Ann: I think sometimes, as women, we can hear these and go, “Blah, blah; we’ve heard this all before”; but I think we underestimate the power we have; as women; because we really do have a lot of power.
Bob: Juli is going to explain how a wife can use her power well in these areas and how she can avoid some of the pitfalls. Let’s dive in and listen. Here’s Dr. Juli Slattery on the power a wife has for building intimacy in her marriage.
Juli: Rehearse with me: “What are the three needs we talked about?” They are right up here; say them with me: “Respect, companionship, and sex.” What do all those things have to do with building intimacy? The thing these three things have to do with building intimacy is these three needs represent your power zones as a wife. You see here is the thing—when you have a need that I can meet, it gives me power with you. If you have a need that only I can meet, it gives me a lot of power with you; it gives me a lot of influence. Now, by God’s design, He has given our husbands three very significant needs that, by His design, you are the one who is supposed to meet those needs. These three things give you power.
Let’s talk about these three power zones. First of all, respect. Now, how does respect/your husband’s need for respect give you power? Well, it gives you power because, as we said, your husband desperately wants to be your hero. Think about the fact that he wakes up every day—without knowing this or without saying it out loud—but think about him waking up every day with a question, “Am I your hero?” You’ve got to make a decision, thumbs up or thumbs down/pass or fail. Again, you know all the reasons why: “Not so sure.” But you have the power in your tongue of death or life.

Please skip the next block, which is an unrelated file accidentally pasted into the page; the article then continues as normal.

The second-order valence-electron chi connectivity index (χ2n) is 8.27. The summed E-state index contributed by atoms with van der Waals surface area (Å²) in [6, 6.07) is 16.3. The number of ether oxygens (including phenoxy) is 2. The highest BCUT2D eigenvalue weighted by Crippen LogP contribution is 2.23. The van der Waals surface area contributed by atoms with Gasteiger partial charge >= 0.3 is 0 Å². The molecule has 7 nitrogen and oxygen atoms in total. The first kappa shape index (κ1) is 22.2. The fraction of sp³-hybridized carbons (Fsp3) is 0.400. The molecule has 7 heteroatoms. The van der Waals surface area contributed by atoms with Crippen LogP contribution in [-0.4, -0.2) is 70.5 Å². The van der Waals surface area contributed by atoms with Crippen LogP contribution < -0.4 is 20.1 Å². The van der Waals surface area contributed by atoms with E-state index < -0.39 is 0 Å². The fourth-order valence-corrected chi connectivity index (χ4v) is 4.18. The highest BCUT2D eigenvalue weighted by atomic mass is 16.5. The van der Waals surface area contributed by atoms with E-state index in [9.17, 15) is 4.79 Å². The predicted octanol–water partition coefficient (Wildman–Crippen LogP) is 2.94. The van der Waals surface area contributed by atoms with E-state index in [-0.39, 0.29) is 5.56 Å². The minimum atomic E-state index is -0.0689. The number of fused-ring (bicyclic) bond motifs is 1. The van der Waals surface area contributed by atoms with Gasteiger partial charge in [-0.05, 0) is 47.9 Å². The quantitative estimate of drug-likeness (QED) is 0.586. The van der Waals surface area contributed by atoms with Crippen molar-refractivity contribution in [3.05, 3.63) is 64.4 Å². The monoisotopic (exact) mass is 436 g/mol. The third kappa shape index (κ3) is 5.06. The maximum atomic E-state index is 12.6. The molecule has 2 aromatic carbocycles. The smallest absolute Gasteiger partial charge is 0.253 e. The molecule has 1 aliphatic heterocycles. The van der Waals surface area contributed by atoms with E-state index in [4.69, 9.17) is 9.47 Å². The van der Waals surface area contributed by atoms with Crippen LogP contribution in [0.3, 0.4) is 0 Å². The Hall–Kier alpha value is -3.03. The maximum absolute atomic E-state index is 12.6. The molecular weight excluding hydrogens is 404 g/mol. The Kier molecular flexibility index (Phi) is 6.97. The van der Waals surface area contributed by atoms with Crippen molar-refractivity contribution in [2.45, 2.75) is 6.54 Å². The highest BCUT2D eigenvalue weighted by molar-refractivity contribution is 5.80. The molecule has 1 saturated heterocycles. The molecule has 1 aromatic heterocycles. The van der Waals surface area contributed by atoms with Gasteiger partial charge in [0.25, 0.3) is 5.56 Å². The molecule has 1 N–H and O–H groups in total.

Do you realize that you get to paint a picture for your children of who your husband is? When I struggled in my marriage—I mean, a lot of times, when the Lord has brought me back to this idea of respect; and “How do I feel about my husband?” and “What am I saying about him?” and “What am I saying to him?” I can remember this particular time—maybe, about ten years ago in my marriage, where I was really struggling—I was really struggling to feel respect for my husband, to feel intimacy, to feel like I still wanted to work on this thing.
Somebody gave me a really convicting book called What’s It Like to Be Married to Me? Any of you read that book by Linda Dillow? It’s a very courageous book to read. One of the challenges in that book was to sit down and write a list of the things that were good about your husband/the things you are grateful for. The challenge really came out of the Scripture in Philippians, Chapter 4. You know that verse: Philippians, Chapter 4, verse 8: “Finally, brothers and sisters, whatever is true, whatever is noble, whatever is right, whatever pure, whatever is lovely, whatever is admirable, if anything is excellent or praiseworthy, think on these things.”